That year, differences between the tribes were settled and an unspoken code of Orcish law was set in place. The Orcs of Akhatai would finally stop fighting, and would look elsewhere to find their wars. They would practice in the meantime, and foster good relations with each other until the time that Kherekhis called upon them. To enact these changes and enforce them, the tribes elected a central figure, the Khan.

Instead of choosing one from either dynasty, the shamans elected to marry the daughter Togulun Taraiga with Gansukh from the Khukhet tribe, who became the first of the new Bektaigar dynasty. With the blessings of all tribes, Gansukh became the first Khan of Bektaigar Akhatai.

The Great Ride

In the period between the formation of the Khanate and the Great Ride, there passed almost seven centuries, and nine Khans.

In 1232 C.E, the Khan called for the Great Ride, a period of Orcish aggression that would see the capture of the lands of Olkhun in the west, and would see Tudan ride northwards towards Halengard, where he would attack and destroy large swathes of land, bringing back loot.

The period after the Great Ride was one of great wealth and prosperity, introducing Leobische agricultural techniques to the steppe tribes and allowing for the further development of Orc society. At this time, the Dschingur dynasty came under possession of the lands of Baatgaljuut, far north from the Khanate. It was there they founded the Khurgai Beyenchur, which became a key city for the Orcish people in the centuries to come, but would later fall under the control of the Kingdom of Nauenstadt.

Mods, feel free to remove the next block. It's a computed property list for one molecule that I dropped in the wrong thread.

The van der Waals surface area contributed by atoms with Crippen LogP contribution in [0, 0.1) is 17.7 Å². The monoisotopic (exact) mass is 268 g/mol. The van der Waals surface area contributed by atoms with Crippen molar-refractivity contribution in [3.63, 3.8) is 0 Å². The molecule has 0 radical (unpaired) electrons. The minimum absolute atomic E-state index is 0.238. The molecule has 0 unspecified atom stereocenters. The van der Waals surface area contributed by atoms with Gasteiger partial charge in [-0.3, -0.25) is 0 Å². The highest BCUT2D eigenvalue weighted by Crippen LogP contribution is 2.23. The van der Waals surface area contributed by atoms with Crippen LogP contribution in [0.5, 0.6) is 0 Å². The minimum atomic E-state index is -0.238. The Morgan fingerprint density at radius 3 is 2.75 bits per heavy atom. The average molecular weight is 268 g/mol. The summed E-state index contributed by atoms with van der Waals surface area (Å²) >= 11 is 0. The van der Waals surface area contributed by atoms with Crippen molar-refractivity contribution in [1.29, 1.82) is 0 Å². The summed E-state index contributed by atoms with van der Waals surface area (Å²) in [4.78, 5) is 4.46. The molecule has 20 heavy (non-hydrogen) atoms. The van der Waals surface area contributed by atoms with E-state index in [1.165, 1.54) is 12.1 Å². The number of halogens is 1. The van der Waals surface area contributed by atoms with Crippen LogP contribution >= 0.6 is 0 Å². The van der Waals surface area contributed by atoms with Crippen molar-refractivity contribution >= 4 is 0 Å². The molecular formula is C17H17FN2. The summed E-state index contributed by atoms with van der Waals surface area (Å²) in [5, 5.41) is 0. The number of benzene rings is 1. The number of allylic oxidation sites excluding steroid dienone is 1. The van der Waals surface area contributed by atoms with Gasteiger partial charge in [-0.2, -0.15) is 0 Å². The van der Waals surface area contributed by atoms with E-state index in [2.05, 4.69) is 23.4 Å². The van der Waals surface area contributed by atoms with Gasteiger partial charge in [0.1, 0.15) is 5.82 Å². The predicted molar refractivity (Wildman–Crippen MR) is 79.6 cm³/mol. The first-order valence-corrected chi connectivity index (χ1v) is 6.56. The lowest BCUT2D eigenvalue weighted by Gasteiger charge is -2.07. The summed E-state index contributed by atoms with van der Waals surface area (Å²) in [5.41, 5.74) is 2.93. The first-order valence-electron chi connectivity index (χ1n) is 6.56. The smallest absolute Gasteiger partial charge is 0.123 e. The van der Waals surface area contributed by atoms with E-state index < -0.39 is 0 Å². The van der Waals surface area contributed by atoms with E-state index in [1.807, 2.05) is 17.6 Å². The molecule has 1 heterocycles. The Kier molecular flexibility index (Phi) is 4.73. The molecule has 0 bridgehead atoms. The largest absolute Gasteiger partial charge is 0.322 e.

The twelfth Khan was elected in 1381 C.E, and was named Tudan Bektaigar, second son of Khan Boroldai the Wise. He married a tribal woman of no importance called Khorijin and had five sons by her named Altan, Yasavur, Togh, Tumun and Kublai. He would also, most importantly, sire a final son by a Human woman by the name of Adjena, who was the mother of Ajirai Bektaigar.

In this period of relative peace following the Heartstone Crisis, which largely swept past the people of Akhatai, the sons of Tudan matured into men. Altan, the eldest, was the favourite of the Khan, and enjoyed great wealths and pleasures. He made small efforts here and there to prove himself, and was mostly successful. Yasavur and Togh learnt the ways of war from the Khan's brothers, and were said to be masters in the saddle. This was proven years later, when they had the opportunity to participate in a Nerge after their coming of age ceremonies. Tumun, one of the youngest brothers, became a learned shaman.

Ajirai was disliked by not only his brothers, but the rest of his father's tribe as well. Aside from Kublai, he had no friends amongst his people, and was ostracised for the most part. He kept busy visiting and helping his Human mother Adjena, who later died of a steppe sickness, leaving Ajirai to fend for himself. It was at this time that he and his brother Kublai became friends.

Ajirai's coming of age ceremony was not as grand as his brothers, and he was never particularly good at horsemanship or archery, and therefore performed poorly at his own Nerge. Instead, he elected at his ceremony to depart the tribe for thirty days and nights, vowing not to come back until he had hunted a creature worthy of praise, or until Kherekhis saw it fit to grant him leave to return. Many believed he would not return. He promised Kublai that he would return even earlier with a great kill, for he had already been told of his success by the shamans.